Saturday, May 6, 2017

Homily for Good Shepherd Sunday; the 4th Sunday in Easter

There is a singing competition on TV called the Voice. What I like about this show is that I the very beginning it really is about the voice. The judges have their backs turned from the stage and simply listen to the voice of each contestant. No prejudging appearances, clothes, age; they just listen for the best “voice” as they select those who will continue in the competition.

Recognizing voices are important. I remember quite clearly that as a little boy I would walk my little sister home from school, open the front gate and wait to hear the voice of my grandmother greeting us as we arrived safe and sound. Voices familiar to us are quite comforting.

As people of faith the voice of the Good Shepherd is comforting to us; it is the voice that leads us safely home

Today we celebrate Good Shepherd Sunday, as we read the 10th chapter of the Gospel of St. John. The image of a shepherd would be one that almost everyone in that day could relate to. Being a shepherd was a pretty popular profession as sheep were plentiful throughout the area. The image of a shepherd would also be one that devout Jews knew from reading the Scriptures. Moses tended flocks as did King David who wrote the much loved 23rd psalm, The Lord is my Shepherd. Isaiah used the image of sheep in prophesying the coming of a Messiah.

Shepherds were thought of as tough but caring men. They would do everything they could to keep them safe. Often, when one would stray or face imminent danger, the shepherd would leave the flock to save the most vulnerable. The shepherd’s voice was important to caring for his sheep. Although not very smart creatures, sheep would come to recognize the voice of their shepherd and the good shepherds would come to recognize each of his sheep by their distinctive sound.

In our Gospel today Jesus talks also of the gate. We probably have an image of the shepherd herding his sheep into a corral and closing a gate behind him to keep the sheep together. This is not the case in early Palestine. The sheep were moving, in constant search for scare patches of grass and water. Shepherds, at the end of the day, literally would herd the sheep along the walls of a hill or a cliff and then close them in by becoming the gate. Yes, the shepherd would lay his body down across the open area and become the gate. The sheep would never leave the area once the shepherd laid his body down to keep them safe.

Do you know when we arrive at this Good Shepherd discourse in John’s Gospel? It occurs immediately after Jesus chastises the Pharisees for their ill treatment of the man born blind. Jesus knew that the Pharisees should have been for that man, that one lost sheep, a good shepherd. They were not. Jesus, the Good Shepherd, recognizes the voice of His lost one, finds him, cures him and leads him safely home.

A Good Shepherd feeds his flock. Jesus feeds us with His body and blood.

A Good Shepherd leads his flock on the right path. Jesus teaches us the fullness of truth, the right path that leads us safely home. A Good Shepherd lays down his life for his sheep, Jesus, the Good Shepherd is the Gate, by laying down His life for us; He is the Gate through which we must pass to spend eternal life with Him inside the gates of Heaven. This act of the Good Shepherd is not an act of weakness, no! He willingly lays down His life for us in order to save us. A Good Shepherd prepares others to be shepherds of the flock too. And many shepherds have come in time to shepherd His flock, the church, the people of God. He calls Peter to be the first shepherd by challenging him to feed my lambs and tend my sheep. That command extends to all the Pope’s and Bishops. Our earthly shepherd today is Pope Francis and our local Bishop Gregory Aymond. Our pastor, Fr.Ken is charged with shepherding this local community of faith we call St. Jane de Chantal and our mission at St. Michael. Do we consistently pray for our leaders? Do we pray for Pope Francis? Do we pray for Archbishop Gregory and our Bishops? Do we pray for Priests, for Ken and Fr. Kevin? By the way, Pastor is Latin for shepherd!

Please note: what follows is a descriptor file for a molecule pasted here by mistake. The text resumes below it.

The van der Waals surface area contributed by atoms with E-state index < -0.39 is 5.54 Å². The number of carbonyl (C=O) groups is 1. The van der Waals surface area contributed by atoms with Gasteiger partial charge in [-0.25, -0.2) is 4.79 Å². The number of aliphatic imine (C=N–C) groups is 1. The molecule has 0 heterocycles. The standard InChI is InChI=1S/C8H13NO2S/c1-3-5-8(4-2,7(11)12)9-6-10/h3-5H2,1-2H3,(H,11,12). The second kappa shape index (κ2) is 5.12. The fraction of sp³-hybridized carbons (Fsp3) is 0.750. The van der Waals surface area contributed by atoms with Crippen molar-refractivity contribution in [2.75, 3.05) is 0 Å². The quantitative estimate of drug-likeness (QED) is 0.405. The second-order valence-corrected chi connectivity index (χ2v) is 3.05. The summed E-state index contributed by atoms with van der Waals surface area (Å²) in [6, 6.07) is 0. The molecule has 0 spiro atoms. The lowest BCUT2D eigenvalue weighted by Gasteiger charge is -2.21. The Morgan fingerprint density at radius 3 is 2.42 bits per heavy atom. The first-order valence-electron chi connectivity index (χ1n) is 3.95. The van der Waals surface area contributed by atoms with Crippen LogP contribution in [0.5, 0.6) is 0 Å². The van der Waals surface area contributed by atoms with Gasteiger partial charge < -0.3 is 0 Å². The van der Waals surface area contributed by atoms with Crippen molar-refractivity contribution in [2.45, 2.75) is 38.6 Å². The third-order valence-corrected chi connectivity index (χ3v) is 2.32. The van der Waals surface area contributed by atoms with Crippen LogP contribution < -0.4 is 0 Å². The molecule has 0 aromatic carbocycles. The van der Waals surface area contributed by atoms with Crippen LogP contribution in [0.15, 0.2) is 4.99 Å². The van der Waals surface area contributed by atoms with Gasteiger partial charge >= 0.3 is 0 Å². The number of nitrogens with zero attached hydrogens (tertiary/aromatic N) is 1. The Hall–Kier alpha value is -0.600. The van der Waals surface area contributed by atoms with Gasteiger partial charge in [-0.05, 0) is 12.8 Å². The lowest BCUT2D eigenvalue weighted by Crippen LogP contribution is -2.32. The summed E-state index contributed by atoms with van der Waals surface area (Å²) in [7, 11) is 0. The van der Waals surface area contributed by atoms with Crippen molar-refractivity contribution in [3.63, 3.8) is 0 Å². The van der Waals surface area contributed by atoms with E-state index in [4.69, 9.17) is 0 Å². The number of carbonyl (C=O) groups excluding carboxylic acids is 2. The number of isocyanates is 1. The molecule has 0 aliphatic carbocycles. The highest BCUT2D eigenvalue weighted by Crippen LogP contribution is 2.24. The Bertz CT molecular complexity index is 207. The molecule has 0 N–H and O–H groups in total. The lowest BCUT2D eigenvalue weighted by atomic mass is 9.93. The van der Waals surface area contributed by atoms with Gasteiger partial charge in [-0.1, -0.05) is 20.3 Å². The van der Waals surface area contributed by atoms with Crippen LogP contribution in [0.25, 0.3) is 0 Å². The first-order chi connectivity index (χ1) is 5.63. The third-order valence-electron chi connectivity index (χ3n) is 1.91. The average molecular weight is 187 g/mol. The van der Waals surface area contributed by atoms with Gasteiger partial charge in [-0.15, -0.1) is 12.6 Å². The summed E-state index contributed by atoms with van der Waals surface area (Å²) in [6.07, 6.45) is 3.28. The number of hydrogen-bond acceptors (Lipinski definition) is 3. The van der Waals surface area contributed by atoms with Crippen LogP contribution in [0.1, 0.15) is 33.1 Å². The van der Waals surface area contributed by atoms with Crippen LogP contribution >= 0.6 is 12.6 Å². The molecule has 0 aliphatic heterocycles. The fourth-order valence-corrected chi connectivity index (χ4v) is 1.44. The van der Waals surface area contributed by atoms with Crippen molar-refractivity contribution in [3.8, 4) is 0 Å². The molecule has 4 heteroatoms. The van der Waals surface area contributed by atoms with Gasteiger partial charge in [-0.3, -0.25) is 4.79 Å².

Today we celebrate Vocations. It has been a long tradition to speak of vocations on Good Shepherd Sunday. And so we must.

We pray for vocations before every Mass. Do we continue our prayer all week? Do we pray specifically for vocations from our own parish? Among our own is someone called to the vocation of the priesthood? Do we foster the idea of a calling to the priesthood in our own domestic churches, our families? Priests do not just arrive; they are called from among us.  In a few short weeks Archbishop Aymond will ordain 5 men to the Priesthood; this is a healthy number.  The seminaries are at record levels of enrollment.  Still Priests retire and then sometimes we lose our Priests.  Just this past week, due to complications from surgery, the Archdiocese lost 49 year old Fr. John Arnone.  In the generosity of your prayers, please pray for Father Arnone and all who will miss him, especially his family.  We always need good shepherds, that is why we must pray and support our vocation efforts!

Just like that  TV show, The Voice, it’s all about hearing the voice of the Good Shepherd, leading us safely through the Gate. When I entered that old gate of my childhood home and heard my grandma’s voice, I knew I was safely home. How much more joy, how much more glory will it be when we recognize the voice of the Good Shepherd and we let Him lead us, his sheep, safely home. When he calls us don’t forget to answer: Baaaaah!

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